My current page turner is Skeletons on the Zahara, the true story from the early 1800s of American sailors (who may have been slave runners) shipwrecked off the west coast of Africa, starving on a lifeboat, then starving in the desert, then captured by desert Arabs and sold off as white slaves through a chain of tough masters until they were ransomed as “skeletons.” I don’t take our easy life for granted. — KK
Michael Pollan’s new book, How to Change Your Mind, is fantastic on many levels. It charts the recent rehabilitation of psychedelics as a therapy for many mental ailments, and in the right settings, as a reliable aid for spiritual experiences. Pollan is an open-minded skeptic who brings a clarity and balance to this long controversial subject. He changed my mind and will probably change your mind. — KK
This article about the Supply Cloud by Alexis Madrigal details how any teenager can make an instant retail store using Instagram, Shopify, and Alibaba. It’s suppose to be a warning about the unreliable ads for interesting stuff in your Instagram and Facebook feeds, but it’s actually a good primer on how to make an instant legitimate store. — KK
Charles Platt’s growing series of electronics learning books are the best I’ve come across. He explains concepts very clearly, and his illustrations are excellent. His latest book in the series is called Easy Electronics. It covers voltage, resistance, capacitors, transistors, integrated circuits and more. No tools are needed to make the projects. — MF
I’m blasting through the last book in Ramez Naam’s fantastic science fiction trilogy about technological telepathy. Start with Nexus, then onto Crux and Apex. He fleshes out not only the benefits of a global mind meld but also its problems, so as the series proceeds he keeps changing my mind on whether I want this invention or not. That’s great reading. — KK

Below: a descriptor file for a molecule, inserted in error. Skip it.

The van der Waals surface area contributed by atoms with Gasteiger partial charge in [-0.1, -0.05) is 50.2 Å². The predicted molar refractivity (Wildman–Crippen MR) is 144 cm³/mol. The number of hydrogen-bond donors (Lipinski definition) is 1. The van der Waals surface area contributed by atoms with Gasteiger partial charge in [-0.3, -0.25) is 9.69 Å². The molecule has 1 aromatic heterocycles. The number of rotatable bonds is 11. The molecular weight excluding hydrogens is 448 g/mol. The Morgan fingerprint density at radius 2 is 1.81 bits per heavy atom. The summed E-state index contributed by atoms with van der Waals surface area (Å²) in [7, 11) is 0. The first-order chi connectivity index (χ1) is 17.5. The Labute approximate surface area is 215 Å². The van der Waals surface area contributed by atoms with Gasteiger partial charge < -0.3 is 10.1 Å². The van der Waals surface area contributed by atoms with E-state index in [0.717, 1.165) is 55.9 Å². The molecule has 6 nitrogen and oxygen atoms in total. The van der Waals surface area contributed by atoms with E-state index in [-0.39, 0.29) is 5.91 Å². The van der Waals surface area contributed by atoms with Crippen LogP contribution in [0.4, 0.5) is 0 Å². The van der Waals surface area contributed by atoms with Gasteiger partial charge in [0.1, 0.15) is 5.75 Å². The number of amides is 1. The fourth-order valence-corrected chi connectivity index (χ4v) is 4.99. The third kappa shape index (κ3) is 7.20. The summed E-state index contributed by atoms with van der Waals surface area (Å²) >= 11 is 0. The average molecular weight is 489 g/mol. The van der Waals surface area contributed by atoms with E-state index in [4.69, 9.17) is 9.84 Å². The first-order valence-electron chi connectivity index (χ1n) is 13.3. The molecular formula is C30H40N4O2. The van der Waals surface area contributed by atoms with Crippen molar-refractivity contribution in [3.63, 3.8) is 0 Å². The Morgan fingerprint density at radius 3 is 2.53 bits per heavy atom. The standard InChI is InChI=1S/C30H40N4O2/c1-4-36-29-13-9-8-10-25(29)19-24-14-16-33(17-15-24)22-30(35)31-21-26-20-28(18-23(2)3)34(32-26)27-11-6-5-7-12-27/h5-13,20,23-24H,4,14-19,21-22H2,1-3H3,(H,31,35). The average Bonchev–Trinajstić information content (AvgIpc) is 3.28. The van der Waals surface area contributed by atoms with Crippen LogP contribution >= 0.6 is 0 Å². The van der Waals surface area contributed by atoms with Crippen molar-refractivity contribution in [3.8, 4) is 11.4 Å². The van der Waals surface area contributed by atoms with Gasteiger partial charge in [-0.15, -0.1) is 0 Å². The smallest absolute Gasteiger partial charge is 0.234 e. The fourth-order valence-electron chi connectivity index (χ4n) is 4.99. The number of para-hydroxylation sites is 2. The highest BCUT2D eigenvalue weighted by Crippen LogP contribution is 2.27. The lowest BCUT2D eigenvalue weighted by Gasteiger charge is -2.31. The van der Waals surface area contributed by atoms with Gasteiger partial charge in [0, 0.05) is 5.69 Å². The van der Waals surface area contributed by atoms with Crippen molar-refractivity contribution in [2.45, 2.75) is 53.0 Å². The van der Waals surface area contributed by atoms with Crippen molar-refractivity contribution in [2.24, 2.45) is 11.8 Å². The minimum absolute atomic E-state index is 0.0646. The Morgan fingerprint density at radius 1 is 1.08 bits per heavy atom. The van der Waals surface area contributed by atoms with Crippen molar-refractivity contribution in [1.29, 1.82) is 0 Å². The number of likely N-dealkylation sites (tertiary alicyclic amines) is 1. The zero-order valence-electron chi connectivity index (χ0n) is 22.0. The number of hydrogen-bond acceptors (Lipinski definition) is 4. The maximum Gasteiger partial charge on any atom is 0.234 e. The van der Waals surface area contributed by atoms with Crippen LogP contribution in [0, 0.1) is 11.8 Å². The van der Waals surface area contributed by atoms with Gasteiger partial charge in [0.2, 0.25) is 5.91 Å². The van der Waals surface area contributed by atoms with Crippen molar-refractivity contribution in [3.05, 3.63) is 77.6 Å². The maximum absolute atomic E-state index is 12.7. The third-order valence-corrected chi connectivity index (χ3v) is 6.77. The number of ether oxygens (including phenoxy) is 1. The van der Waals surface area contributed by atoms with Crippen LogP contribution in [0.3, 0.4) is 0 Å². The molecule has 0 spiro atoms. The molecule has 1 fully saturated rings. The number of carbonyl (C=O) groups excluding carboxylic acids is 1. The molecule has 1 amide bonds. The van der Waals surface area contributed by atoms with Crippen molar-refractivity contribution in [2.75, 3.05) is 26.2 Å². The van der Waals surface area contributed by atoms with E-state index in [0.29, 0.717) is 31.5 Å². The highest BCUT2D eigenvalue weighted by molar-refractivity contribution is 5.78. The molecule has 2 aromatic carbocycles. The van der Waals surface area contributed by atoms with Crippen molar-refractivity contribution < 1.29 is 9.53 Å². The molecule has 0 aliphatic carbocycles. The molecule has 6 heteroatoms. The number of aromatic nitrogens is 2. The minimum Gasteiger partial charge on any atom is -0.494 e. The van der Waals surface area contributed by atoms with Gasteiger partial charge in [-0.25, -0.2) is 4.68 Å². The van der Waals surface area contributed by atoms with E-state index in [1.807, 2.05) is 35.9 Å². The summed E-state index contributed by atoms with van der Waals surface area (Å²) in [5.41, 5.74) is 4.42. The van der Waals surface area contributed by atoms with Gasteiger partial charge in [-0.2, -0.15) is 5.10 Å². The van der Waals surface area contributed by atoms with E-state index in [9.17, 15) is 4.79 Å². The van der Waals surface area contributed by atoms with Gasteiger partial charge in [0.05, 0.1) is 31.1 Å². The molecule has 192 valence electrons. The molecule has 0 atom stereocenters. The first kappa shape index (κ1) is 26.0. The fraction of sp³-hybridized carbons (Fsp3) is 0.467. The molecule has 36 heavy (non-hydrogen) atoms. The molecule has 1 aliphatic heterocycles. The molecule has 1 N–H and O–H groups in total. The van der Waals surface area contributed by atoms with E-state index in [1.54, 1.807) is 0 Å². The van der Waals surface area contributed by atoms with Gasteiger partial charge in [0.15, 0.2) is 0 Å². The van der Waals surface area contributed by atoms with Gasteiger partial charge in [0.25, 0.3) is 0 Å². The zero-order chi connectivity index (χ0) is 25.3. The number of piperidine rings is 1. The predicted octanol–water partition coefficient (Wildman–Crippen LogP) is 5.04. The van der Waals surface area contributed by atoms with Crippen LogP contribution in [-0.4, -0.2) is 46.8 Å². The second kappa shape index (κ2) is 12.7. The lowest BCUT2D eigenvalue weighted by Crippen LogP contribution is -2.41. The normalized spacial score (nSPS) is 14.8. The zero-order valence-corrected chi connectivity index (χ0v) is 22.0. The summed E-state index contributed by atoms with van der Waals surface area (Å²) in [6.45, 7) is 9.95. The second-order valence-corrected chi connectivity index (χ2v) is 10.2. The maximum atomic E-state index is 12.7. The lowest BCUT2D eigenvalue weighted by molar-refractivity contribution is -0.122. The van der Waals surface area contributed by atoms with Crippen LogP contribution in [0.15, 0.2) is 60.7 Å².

A long time ago, after a bad breakup I read If the Buddha Dated by Charlotte Kasi. By the time I had finished the book, it was covered in notes and dog-eared pages, and I felt healed and ready to move on. Now, as a newlywed, I am enjoying listening to If the Buddha Married on Audible. So many great insights and communication tips. — CD
To prepare for the holidays I’ve been reading The Little Book of Hygge: Danish Secrets to Happy Living written by Meik Wiking, CEO of The Happiness Research Institute in Copenhagen. Wiking shares tips on how to light your home (aim for pools of light), what to wear and eat (mostly wool and warm drinks), how to create a sense of togetherness, as well as other things that Danes do to be happy all year round. An idea I plan to adopt is to link purchases with good experiences or an important milestone in life so that I’m reminded of it each time it’s used or seen. — CD
Every time I return to the masterpiece A Pattern Language by Christopher Alexander, I am rewarded deeply. It’s a source book for architectural heuristics (guidelines), such as “A balcony less than 6 feet wide will never be used” or “Make a transition between street and front door” or “Vary the illumination. Aim for pools of light”. These design patterns are illustrated with photos and explanations and they serve as remarkable fountainhead for designing any kind of space, whether a room, building, or town. — KK
To get as far away from my bubble in Silicon Valley, I am enjoying reading Arabian Sands by Wilfred Thesiger. Written in 1959 (not that long ago) this classic travelog describes the extremely remote path of Thesiger in the Empty Quarter of Arabia. He goes native with the Bedouin, and after years of traveling with them he can convey their alien mindset. They are not just pre-modern, they are pre-literate, primeval. The book plunges me into a wholly different way of seeing the world, which is why I keep reading. — KK